I was recently watching a presentation from Dan Ariely regarding the nature of human decision making and how we all are “predictably irrational”. The example I found most interesting and relevant was a little experiment he ran based on an ad for the Economist magazine and the various subscription choices it offered.
Here’s the setup; suppose you’re offered three options:
1) Digital edition: $59
2) Print edition: $125
3) Print AND Digital edition: $125
Which would you pick?
Well, he found that 84% of respondents chose option number 3 (combo), 16% preferred option number 1 (digital only), and no one selected option 2 (print only). Which did you choose?
Now, considering those numbers, option 2 is irrelevant to users, hence can be removed, right?
(by now you probably know this is a tricky question). He did exactly that and repeated the experiment with the two remaining choices. It just so happens that after doing that, 68% of respondents chose option 1! Even though we could all argue that it was the obvious (less expensive) choice, the interesting part is that the previous option 2 – the one that no one chose – made a huge difference on people’s choice.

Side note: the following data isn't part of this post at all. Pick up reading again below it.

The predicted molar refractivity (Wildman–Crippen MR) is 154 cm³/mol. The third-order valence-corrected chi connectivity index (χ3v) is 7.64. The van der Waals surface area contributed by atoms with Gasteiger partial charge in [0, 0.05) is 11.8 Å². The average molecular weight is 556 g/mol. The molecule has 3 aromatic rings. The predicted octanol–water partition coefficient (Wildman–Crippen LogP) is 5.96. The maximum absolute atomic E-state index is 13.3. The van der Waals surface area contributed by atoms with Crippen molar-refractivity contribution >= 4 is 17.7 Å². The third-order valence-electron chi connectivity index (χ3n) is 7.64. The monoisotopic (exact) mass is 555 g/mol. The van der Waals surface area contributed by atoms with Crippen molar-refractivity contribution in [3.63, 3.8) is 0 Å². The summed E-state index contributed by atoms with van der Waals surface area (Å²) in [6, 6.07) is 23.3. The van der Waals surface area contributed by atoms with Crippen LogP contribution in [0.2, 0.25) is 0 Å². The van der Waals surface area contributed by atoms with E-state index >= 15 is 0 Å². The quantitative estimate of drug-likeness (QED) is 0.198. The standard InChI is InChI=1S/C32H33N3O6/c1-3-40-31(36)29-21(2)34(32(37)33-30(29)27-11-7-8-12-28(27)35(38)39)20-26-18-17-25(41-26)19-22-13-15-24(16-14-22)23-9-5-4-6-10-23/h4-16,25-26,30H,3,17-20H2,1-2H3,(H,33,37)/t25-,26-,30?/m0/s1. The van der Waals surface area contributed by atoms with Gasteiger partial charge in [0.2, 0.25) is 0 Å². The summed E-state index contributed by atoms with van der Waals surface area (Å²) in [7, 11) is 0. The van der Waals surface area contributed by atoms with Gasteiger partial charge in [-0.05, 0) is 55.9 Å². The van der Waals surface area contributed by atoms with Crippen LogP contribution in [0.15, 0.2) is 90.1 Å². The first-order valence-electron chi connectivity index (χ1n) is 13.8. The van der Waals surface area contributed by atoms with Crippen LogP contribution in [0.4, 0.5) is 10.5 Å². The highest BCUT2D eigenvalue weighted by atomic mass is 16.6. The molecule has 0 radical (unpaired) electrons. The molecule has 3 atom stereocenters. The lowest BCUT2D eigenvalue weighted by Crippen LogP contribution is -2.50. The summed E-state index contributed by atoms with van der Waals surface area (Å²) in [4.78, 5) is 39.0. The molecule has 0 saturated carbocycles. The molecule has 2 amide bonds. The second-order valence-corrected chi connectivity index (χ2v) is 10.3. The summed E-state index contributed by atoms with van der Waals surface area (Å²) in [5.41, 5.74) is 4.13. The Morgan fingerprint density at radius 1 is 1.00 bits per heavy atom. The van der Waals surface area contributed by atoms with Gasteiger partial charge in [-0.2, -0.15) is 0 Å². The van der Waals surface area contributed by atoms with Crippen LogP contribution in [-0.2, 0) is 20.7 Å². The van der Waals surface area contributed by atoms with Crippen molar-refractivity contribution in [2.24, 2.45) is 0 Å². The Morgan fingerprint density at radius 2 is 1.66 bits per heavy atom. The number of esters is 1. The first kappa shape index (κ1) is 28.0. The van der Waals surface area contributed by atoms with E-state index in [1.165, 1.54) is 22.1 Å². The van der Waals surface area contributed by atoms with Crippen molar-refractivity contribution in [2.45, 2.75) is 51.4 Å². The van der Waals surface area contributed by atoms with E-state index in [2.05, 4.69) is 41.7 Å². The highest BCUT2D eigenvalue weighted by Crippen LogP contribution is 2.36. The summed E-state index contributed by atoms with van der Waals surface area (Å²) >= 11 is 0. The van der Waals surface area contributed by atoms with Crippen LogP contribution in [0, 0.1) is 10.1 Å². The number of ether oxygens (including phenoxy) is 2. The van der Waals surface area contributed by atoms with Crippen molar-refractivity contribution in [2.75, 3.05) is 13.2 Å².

This really made me think in terms of UI design. We often find ourselves trying to define which elements belong in a menu, how to order them, and which items to remove/replace with others more “relevant”.
Should we blindly assume that choices with no or very little usage have no impact on the remaining choices? Is there a way we can improve the performance of all “relevant” choices by adding irrelevant ones as part of the set? Could it be that our brains are better tuned to compare choices in pairs so that when two out of three options are easy to compare we tend to make that comparison and chose one of those options, even if by doing that we end up ignoring a third choice even if it aligns closer to our goals and priorities?
Very interesting stuff. Here’s the full session for your viewing pleasure: